It’s Not the Soup

Bowl of soup
By Ben Montgomery*

Without going into too much detail (as my old journalism professor would say, “Consider the audience, kid!”), it takes a lot of work to become a physical therapist.

To follow this journey to completion takes not just successful schooling and clinical experience, but a passion and commitment to a lifetime of learning.

And with the education you may accrue professional credentials that can best be described as a bowl of alphabet soup. What starts with PT will often follow with such character combos as CAFS, COMT, PCS, MTC, MCS, SCS, OCS, FAAOMPT, and so on.

While these acronyms offer meaning and perhaps even tell a story to those within the physical therapy profession, such alphabetical arrangements can leave the consumer indifferent and unimpressed.

Which is why from a marketing (aka storytelling) standpoint, it helps very little to serve alphabet soup to a consumer who’s in the mood for something with a little more meat.

Sure, as a physical therapist, you strive every day to build trust and establish credibility with consumers. And often, for the sake of simplicity and brevity, you might tend to use clinical terms and phrases that have strong context for you as a health care professional.

But “Consider the audience, kid!” The same credentials that have meaning to you can, if used in excess, drive a wedge between you and a potential client who’s looking for answers—not more questions.

The solution?

Build trust and credibility more effectively by relating to the health care consumer on her or his level. Educate, inform, and tell stories based on the meaning of your certifications, but only as they relate to the lives of your optimal clients.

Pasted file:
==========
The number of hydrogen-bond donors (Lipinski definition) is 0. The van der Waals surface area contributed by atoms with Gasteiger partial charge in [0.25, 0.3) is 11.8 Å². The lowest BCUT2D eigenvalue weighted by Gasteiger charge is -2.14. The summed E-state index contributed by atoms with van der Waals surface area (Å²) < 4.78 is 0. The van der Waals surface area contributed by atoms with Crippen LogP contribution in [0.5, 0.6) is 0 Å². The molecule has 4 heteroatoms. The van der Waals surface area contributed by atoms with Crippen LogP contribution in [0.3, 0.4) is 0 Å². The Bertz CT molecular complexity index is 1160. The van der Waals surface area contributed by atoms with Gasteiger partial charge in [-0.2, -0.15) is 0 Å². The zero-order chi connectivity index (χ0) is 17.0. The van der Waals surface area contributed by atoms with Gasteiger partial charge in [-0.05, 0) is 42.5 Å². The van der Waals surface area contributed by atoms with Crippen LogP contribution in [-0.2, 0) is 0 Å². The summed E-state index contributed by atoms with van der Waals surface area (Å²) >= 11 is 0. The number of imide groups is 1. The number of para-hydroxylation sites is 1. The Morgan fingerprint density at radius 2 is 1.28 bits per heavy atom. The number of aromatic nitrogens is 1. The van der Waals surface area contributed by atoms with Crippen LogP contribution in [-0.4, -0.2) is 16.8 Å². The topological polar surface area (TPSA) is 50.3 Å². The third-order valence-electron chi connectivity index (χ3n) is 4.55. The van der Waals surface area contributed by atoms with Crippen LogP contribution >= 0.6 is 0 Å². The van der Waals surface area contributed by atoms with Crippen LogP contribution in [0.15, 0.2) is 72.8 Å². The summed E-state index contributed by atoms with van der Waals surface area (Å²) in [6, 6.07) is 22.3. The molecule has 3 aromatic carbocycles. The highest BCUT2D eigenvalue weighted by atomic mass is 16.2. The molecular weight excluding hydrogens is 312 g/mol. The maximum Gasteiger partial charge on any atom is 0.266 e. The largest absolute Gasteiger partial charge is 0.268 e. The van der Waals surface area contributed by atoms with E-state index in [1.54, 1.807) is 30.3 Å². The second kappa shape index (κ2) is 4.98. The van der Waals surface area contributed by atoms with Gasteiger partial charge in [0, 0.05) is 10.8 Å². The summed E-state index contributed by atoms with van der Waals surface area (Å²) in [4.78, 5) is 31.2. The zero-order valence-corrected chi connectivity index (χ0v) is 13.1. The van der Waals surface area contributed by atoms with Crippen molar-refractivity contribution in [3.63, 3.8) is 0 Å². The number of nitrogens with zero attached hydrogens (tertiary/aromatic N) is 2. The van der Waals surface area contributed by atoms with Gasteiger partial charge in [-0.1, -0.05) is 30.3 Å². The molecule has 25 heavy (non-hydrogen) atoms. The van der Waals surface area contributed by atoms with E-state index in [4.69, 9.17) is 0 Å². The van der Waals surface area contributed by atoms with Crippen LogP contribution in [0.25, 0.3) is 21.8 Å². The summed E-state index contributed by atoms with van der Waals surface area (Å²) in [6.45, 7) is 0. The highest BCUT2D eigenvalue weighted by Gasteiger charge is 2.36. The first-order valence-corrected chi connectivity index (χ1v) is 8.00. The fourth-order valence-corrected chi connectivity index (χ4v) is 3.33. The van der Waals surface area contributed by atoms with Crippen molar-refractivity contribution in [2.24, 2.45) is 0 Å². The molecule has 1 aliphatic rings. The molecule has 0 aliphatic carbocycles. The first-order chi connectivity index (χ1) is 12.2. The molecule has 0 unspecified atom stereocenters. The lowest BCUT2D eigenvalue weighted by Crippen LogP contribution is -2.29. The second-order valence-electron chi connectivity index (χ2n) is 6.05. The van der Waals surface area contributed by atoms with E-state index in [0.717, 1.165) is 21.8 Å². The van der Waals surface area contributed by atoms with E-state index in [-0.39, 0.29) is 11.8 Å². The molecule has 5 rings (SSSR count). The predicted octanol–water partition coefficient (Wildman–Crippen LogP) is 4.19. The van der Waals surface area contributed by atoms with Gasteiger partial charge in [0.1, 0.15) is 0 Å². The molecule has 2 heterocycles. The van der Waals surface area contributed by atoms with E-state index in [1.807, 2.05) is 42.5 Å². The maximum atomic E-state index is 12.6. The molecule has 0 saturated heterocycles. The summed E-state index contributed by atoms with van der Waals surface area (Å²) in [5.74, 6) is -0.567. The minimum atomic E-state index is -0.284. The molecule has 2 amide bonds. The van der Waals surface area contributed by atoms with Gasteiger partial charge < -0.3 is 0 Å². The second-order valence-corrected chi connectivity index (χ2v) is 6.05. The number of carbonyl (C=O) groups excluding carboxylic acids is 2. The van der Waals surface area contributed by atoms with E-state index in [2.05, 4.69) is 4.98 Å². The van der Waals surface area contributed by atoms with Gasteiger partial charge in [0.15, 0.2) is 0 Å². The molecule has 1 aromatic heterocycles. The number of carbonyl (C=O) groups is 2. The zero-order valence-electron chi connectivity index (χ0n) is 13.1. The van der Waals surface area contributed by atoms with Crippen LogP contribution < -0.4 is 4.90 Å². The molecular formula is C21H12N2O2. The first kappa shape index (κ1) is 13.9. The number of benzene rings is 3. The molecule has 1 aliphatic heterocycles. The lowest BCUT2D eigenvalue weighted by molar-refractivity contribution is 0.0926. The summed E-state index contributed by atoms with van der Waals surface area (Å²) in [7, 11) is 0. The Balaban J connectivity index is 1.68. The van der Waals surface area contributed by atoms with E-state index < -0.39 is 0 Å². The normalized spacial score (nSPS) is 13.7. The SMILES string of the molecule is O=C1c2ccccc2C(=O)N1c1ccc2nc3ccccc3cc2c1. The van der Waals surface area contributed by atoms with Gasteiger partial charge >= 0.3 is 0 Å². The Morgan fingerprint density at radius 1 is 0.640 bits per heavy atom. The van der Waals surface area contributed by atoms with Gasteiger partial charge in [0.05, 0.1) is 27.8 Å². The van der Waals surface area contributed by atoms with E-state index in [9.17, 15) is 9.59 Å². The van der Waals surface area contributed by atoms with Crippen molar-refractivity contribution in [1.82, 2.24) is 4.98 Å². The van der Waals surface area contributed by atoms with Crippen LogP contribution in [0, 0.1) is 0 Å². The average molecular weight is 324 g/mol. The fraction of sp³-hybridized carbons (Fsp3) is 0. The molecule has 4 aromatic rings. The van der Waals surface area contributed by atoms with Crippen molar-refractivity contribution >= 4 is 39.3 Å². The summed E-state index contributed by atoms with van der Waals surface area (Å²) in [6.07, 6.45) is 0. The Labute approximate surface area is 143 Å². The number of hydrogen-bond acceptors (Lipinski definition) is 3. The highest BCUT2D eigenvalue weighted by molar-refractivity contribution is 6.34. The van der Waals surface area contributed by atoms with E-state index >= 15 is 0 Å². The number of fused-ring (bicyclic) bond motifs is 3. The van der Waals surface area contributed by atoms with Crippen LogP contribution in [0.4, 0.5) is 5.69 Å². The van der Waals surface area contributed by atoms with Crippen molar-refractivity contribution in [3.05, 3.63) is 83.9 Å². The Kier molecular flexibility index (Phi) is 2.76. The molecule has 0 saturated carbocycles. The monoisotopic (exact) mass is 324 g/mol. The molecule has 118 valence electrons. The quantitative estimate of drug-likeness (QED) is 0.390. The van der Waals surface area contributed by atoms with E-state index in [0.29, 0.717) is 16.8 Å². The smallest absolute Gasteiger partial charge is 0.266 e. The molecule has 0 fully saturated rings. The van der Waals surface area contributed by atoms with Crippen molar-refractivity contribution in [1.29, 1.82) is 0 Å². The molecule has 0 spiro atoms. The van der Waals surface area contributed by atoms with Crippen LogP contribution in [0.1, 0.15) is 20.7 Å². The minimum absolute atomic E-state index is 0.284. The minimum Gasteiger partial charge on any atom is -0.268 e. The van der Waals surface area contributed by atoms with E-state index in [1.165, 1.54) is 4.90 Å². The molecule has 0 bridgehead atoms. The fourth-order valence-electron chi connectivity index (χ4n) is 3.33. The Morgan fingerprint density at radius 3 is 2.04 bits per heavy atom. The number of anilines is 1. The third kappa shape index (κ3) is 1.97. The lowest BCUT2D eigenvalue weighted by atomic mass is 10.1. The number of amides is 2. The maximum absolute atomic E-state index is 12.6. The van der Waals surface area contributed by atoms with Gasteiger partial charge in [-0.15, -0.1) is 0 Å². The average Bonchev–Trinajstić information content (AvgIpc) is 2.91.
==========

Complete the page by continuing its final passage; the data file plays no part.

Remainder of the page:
When you talk of injuries, of treatments, of prevention and of success, always do so through the eyes of the consumer, as well as in their language—less jargon, more communication.

“Show, don’t tell,” my old journalism prof would have said. Such an approach ensures better understanding, stronger connections, and a sure-fired way to get more people through your clinic door hungry for solutions.

Ben Montgomery

Ben Montgomery is a former journalist who applies years of copywriting and message development experience toward serving physical therapists through www., the marketing services arm of Vantage Clinical Solutions, which serves private practice clinicians with content marketing and web development solutions. He can be reached at

*The author has a vested interest in the subject of this article.

Copyright © 2018, Private Practice Section of the American Physical Therapy Association. All Rights Reserved.

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